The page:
(7/905) Limited anti-inflammatory efficacy of cyclo-oxygenase-2 inhibition in carrageenan-airpouch inflammation.
1. Cyclo-oxygenase-2 (COX-2) is expressed at sites of inflammation and is believed to be the major source of inflammation-associated prostaglandin synthesis. Selective inhibition of COX-2 has been suggested to produce anti-inflammatory effects with reduced toxicity in the gastrointestinal tract. We examined the extent to which suppression of COX-2 led to inhibition of various components of inflammation in the carrageenan-airpouch model in the rat. 2. Indomethacin (> or =0.3 mg kg(-1)), nimesulide (> or =3 mg kg(-1)) and the selective COX-2 inhibitor, SC-58125 (> or =0.3 mg kg(-1)), significantly suppressed the production of prostaglandin E2 at the site of inflammation. At higher doses, indomethacin (> or =1 mg kg(-1)) and nimesulide (30 mg kg(-1)), but not SC-58125 (up to 10 mg kg(-1)), significantly inhibited COX-1 activity (as measured by whole blood thromboxane synthesis). 3. All three test drugs significantly reduced the volume of exudate in the airpouch, but only at doses greater than those required for substantial (>90%) suppression of COX-2 activity. Similarly, reduction of leukocyte infiltration was only observed with the doses of indomethacin and nimesulide that caused significant suppression of COX-1 activity. 4. SC-58125 did not significantly affect leukocyte infiltration into the airpouch at any dose tested (up to 10 mg kg(-1)). A second selective COX-2 inhibitor, Dup-697, was also found to suppress exudate PGE2 levels without significant effects on leukocyte infiltration. 5. These results indicate that selective inhibition of COX-2 results in profound suppression of PGE2 synthesis in the carrageenan-airpouch, but does not affect leukocyte infiltration. Exudate volume was only reduced with the highly selective COX-2 inhibitor when a dose far above that necessary for suppression of COX-2 activity was used. Inhibition of leukocyte infiltration was observed with indomethacin and nimesulide, but only at doses that inhibited both COX-1 and COX-2. (+info)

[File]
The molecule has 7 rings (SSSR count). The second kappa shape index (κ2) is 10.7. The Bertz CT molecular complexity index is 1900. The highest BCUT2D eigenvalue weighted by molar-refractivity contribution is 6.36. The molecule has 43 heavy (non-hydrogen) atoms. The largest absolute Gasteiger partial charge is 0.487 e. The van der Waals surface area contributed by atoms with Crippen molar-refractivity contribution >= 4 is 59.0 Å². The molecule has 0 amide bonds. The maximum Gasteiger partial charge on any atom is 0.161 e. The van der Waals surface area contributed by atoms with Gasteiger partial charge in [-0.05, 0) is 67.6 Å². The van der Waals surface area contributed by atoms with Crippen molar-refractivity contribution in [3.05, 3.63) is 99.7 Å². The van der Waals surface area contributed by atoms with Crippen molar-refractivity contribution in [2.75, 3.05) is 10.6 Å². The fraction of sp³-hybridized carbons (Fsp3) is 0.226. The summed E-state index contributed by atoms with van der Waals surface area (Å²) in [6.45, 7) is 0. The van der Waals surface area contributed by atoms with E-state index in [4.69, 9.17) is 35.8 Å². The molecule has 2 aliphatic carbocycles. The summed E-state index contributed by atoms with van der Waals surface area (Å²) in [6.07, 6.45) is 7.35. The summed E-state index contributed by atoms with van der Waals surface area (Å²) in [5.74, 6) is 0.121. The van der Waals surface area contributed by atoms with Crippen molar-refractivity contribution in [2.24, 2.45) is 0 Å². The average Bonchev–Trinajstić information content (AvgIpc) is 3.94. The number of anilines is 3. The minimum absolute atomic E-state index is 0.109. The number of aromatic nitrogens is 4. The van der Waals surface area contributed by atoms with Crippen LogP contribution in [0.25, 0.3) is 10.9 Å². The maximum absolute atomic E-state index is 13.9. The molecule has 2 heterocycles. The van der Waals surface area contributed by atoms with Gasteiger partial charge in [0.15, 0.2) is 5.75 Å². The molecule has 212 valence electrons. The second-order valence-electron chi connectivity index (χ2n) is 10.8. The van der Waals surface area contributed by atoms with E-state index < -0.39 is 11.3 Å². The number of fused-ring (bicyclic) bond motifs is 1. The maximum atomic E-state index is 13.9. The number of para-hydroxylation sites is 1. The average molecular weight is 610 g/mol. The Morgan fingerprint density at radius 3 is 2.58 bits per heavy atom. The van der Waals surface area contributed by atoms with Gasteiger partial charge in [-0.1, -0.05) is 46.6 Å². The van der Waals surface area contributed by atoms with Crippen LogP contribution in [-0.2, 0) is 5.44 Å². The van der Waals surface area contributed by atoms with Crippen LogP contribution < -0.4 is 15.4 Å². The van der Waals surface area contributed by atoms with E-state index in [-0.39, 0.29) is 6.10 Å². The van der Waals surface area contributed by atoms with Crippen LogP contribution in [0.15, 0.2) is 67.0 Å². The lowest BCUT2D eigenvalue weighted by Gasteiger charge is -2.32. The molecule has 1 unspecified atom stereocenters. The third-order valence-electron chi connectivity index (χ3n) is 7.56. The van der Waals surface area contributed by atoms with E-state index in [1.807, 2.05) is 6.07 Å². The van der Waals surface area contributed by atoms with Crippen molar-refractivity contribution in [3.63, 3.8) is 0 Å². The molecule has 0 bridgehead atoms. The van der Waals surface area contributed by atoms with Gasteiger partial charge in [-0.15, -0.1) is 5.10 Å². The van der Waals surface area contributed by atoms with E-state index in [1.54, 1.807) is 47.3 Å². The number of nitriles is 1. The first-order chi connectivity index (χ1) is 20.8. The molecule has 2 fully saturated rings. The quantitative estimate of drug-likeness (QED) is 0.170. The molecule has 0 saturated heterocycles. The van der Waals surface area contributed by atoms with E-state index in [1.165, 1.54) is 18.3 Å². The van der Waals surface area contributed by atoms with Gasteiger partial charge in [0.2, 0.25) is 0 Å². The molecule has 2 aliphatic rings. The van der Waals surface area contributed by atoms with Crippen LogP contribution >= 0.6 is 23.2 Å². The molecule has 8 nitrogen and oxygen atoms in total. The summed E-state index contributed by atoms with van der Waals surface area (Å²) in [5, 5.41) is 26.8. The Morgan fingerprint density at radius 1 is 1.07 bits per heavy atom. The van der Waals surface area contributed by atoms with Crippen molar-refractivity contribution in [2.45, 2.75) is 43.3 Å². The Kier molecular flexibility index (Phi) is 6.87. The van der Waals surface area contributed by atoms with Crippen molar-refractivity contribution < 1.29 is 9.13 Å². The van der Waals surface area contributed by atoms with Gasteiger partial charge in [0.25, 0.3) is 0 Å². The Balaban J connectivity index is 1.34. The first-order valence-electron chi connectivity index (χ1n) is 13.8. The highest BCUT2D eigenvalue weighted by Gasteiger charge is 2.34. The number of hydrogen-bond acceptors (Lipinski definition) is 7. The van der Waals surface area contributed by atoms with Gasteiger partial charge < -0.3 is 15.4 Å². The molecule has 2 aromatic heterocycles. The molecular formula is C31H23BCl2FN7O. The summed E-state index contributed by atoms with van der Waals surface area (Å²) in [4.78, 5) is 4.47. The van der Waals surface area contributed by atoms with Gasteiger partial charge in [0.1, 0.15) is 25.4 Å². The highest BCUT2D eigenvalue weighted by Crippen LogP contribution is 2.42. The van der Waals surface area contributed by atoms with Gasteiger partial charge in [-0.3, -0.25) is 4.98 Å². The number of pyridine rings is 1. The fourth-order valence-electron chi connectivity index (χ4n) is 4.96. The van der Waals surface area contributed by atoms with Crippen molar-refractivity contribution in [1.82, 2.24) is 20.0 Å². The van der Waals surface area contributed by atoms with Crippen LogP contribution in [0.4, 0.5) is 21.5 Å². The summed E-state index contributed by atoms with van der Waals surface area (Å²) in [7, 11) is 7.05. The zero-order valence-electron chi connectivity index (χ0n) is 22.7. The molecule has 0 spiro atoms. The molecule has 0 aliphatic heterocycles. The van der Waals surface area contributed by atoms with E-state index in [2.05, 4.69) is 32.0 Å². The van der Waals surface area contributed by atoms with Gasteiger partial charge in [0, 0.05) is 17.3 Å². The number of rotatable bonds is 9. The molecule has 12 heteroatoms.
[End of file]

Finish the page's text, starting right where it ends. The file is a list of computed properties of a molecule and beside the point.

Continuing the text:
(8/905) Spinal blockade of opioid receptors prevents the analgesia produced by TENS in arthritic rats.
Transcutaneous electrical nerve stimulation (TENS) is commonly used for relief of pain. The literature on the clinical application of TENS is extensive. However, surprisingly few reports have addressed the neurophysiological basis for the actions of TENS. The gate control theory of pain is typically used to explain the actions of high-frequency TENS, whereas, low-frequency TENS is typically explained by release of endogenous opioids. The current study investigated the role of mu, delta, and kappa opioid receptors in antihyperalgesia produced by low- and high-frequency TENS by using an animal model of inflammation. Antagonists to mu (naloxone), delta (naltrinodole), or kappa (nor-binaltorphimine) opioid receptors were delivered to the spinal cord by microdialysis. Joint inflammation was induced by injection of kaolin and carrageenan into the knee-joint cavity. Withdrawal latency to heat was assessed before inflammation, during inflammation, after drug (or artificial cerebral spinal fluid as a control) administration, and after drug (or artificial cerebral spinal fluid) administration + TENS. Either high- (100 Hz) or low- frequency (4 Hz) TENS produced approximately 100% inhibition of hyperalgesia. Low doses of naloxone, selective for mu opioid receptors, blocked the antihyperalgesia produced by low-frequency TENS. High doses of naloxone, which also block delta and kappa opioid receptors, prevented the antihyperalgesia produced by high-frequency TENS. Spinal blockade of delta opioid receptors dose-dependently prevented the antihyperalgesia produced by high-frequency TENS. In contrast, blockade of kappa opioid receptors had no effect on the antihyperalgesia produced by either low- or high-frequency TENS. Thus, low-frequency TENS produces antihyperalgesia through mu opioid receptors and high-frequency TENS produces antihyperalgesia through delta opioid receptors in the spinal cord. (+info)